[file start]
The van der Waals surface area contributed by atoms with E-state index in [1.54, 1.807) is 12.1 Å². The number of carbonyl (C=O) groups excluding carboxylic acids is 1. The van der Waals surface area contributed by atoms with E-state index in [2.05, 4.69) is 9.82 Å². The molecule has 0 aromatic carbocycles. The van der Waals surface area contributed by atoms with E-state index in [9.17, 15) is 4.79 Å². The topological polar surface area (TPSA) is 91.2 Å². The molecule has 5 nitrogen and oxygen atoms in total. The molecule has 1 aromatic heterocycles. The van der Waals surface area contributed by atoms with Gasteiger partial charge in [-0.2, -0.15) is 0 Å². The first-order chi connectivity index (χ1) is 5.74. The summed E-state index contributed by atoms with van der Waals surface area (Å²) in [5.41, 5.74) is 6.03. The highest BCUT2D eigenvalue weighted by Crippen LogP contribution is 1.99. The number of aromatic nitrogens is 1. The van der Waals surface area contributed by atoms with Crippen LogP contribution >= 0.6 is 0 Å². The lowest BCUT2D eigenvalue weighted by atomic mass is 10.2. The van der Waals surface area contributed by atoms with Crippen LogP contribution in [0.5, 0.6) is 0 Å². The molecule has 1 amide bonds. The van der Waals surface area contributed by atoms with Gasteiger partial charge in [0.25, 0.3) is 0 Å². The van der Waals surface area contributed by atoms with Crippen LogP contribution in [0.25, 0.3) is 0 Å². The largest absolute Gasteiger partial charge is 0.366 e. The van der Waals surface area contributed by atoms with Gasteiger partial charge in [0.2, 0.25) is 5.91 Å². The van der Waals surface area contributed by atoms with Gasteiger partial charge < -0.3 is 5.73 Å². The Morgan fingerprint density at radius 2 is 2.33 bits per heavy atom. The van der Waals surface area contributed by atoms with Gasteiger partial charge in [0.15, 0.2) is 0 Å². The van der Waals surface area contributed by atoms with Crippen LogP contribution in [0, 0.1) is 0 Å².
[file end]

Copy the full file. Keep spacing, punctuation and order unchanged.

The van der Waals surface area contributed by atoms with E-state index in [1.54, 1.807) is 12.1 Å². The number of carbonyl (C=O) groups excluding carboxylic acids is 1. The van der Waals surface area contributed by atoms with E-state index in [2.05, 4.69) is 9.82 Å². The molecule has 0 aromatic carbocycles. The van der Waals surface area contributed by atoms with E-state index in [9.17, 15) is 4.79 Å². The topological polar surface area (TPSA) is 91.2 Å². The molecule has 5 nitrogen and oxygen atoms in total. The molecule has 1 aromatic heterocycles. The van der Waals surface area contributed by atoms with Gasteiger partial charge in [-0.2, -0.15) is 0 Å². The first-order chi connectivity index (χ1) is 5.74. The summed E-state index contributed by atoms with van der Waals surface area (Å²) in [5.41, 5.74) is 6.03. The highest BCUT2D eigenvalue weighted by Crippen LogP contribution is 1.99. The number of aromatic nitrogens is 1. The van der Waals surface area contributed by atoms with Crippen LogP contribution >= 0.6 is 0 Å². The lowest BCUT2D eigenvalue weighted by atomic mass is 10.2. The van der Waals surface area contributed by atoms with Crippen LogP contribution in [0.5, 0.6) is 0 Å². The molecule has 1 amide bonds. The van der Waals surface area contributed by atoms with Gasteiger partial charge in [0.25, 0.3) is 0 Å². The van der Waals surface area contributed by atoms with Crippen LogP contribution in [0.25, 0.3) is 0 Å². The largest absolute Gasteiger partial charge is 0.366 e. The van der Waals surface area contributed by atoms with Gasteiger partial charge in [0.2, 0.25) is 5.91 Å². The van der Waals surface area contributed by atoms with Gasteiger partial charge < -0.3 is 5.73 Å². The Morgan fingerprint density at radius 2 is 2.33 bits per heavy atom. The van der Waals surface area contributed by atoms with Gasteiger partial charge in [0.15, 0.2) is 0 Å². The van der Waals surface area contributed by atoms with Crippen LogP contribution in [0, 0.1) is 0 Å².